Tablet (magazine)

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Tablet magazine
Tablet Magazine logo.svg
Available inEnglish
OwnerNextbook
EditorAlana Newhouse
URLwww.tabletmag.com
CommercialNo
LaunchedJune 2009; 12 years ago (2009-06)

Tablet is an American Jewish online magazine created in 2009 by renaming Nextbook, the online magazine (launched in 2003) of the non-profit organization Nextbook.[1]

Notable stories[edit]

In 2012, questions by Michael C. Moynihan, writing for Tablet, led to Jonah Lehrer's resignation from The New Yorker: Lehrer had invented and cobbled together quotes attributed to Bob Dylan for his book, Imagine: How Creativity Works.[2]

In 2017, Tablet hired Gretchen Rachel Hammond, a Chicago journalist fired from her job at Windy City Times after breaking the news of Jewish activists being expelled from the Chicago Dyke March.[3][4]

Staffers[edit]

Previous and current writers and editors associated with Tablet include Allison Hoffman,[5] Liel Leibovitz, Alana Newhouse (founder), Marc Tracy,[6] Tal Kra-Oz, and Bari Weiss.[7] Russian-American journalist Vladislav Davidzon is Tablet's European Culture Critic.

Awards[edit]

Tablet has been nominated for five National Magazine Awards, winning first in 2011 for podcasting and again in 2012 for blogging (both categories have since been discontinued).[8]

References[edit]

  1. ^ Carr, David. "A New Online Magazine About Jewish News and Culture". The New York Times. Archived from the original on December 1, 2017. Retrieved November 26, 2017.
  2. ^ Kamer, Foster. "Q & A: Michael C. Moynihan, The Guy Who Uncovered Jonah Lehrer's Fabrication Problem". New York Observer. Archived from the original on August 17, 2012. Retrieved December 11, 2012.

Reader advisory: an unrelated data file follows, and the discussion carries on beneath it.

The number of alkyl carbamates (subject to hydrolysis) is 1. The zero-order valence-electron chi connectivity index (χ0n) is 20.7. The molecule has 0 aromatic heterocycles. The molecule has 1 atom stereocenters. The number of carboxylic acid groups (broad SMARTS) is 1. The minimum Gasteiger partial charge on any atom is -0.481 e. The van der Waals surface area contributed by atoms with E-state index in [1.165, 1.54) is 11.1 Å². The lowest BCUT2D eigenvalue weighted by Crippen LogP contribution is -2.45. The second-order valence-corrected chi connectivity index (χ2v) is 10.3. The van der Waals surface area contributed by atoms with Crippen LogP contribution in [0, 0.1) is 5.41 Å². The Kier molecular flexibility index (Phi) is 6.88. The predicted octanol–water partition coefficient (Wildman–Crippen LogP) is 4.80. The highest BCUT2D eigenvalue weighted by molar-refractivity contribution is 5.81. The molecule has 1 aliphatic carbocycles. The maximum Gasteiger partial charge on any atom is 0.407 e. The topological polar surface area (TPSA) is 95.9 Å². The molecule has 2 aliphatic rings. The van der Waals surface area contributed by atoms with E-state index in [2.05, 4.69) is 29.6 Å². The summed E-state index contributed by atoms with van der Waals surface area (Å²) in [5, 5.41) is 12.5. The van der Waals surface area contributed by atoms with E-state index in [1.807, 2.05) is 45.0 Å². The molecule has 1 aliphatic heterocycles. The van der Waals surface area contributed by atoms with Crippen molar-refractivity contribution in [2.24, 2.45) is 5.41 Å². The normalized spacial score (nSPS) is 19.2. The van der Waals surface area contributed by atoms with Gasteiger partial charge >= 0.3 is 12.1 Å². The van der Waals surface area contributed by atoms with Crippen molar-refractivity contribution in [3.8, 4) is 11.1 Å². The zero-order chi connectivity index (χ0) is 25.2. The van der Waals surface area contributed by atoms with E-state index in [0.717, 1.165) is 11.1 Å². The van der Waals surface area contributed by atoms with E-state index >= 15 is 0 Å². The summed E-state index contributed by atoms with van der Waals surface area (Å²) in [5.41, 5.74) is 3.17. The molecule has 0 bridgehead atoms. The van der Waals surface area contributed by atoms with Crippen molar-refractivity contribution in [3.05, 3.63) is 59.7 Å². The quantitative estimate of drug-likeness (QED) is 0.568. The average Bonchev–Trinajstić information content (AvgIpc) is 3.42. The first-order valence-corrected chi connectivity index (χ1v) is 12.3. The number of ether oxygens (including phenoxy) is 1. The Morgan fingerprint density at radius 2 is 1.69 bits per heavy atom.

3. ^ Cashman, Greer Fay (August 9, 2017). "Tablet magazine hires reporter who broke Chicago Dyke March story". The Jerusalem Post | JPost.com. Archived from the original on April 26, 2018. Retrieved April 25, 2018.
  4. ^ "Welcoming Gretchen Hammond to Tablet". www.tabletmag.com. Archived from the original on September 1, 2017. Retrieved September 1, 2017.
  5. ^ Grinapol, Corinne (January 17, 2017). "Allison Hoffman Joins Politico as National Editor". Adweek. Archived from the original on September 1, 2017. Retrieved May 30, 2018.
  6. ^ "Marc Tracy". April 25, 2018. Archived from the original on September 1, 2017. Retrieved September 1, 2017 – via NYTimes.com.
  7. ^ Peretz, Evgenia (April 24, 2019). "Mad About Bari Weiss: The New York Times Provocateur the Left Loves to Hate". Vanity Fair. Archived from the original on July 4, 2019. Retrieved July 1, 2019.
  8. ^ "National Magazine Award Winners 1966–2015". American Society of Magazine Editors. Archived from the original on September 9, 2015. Retrieved November 26, 2017.

External links[edit]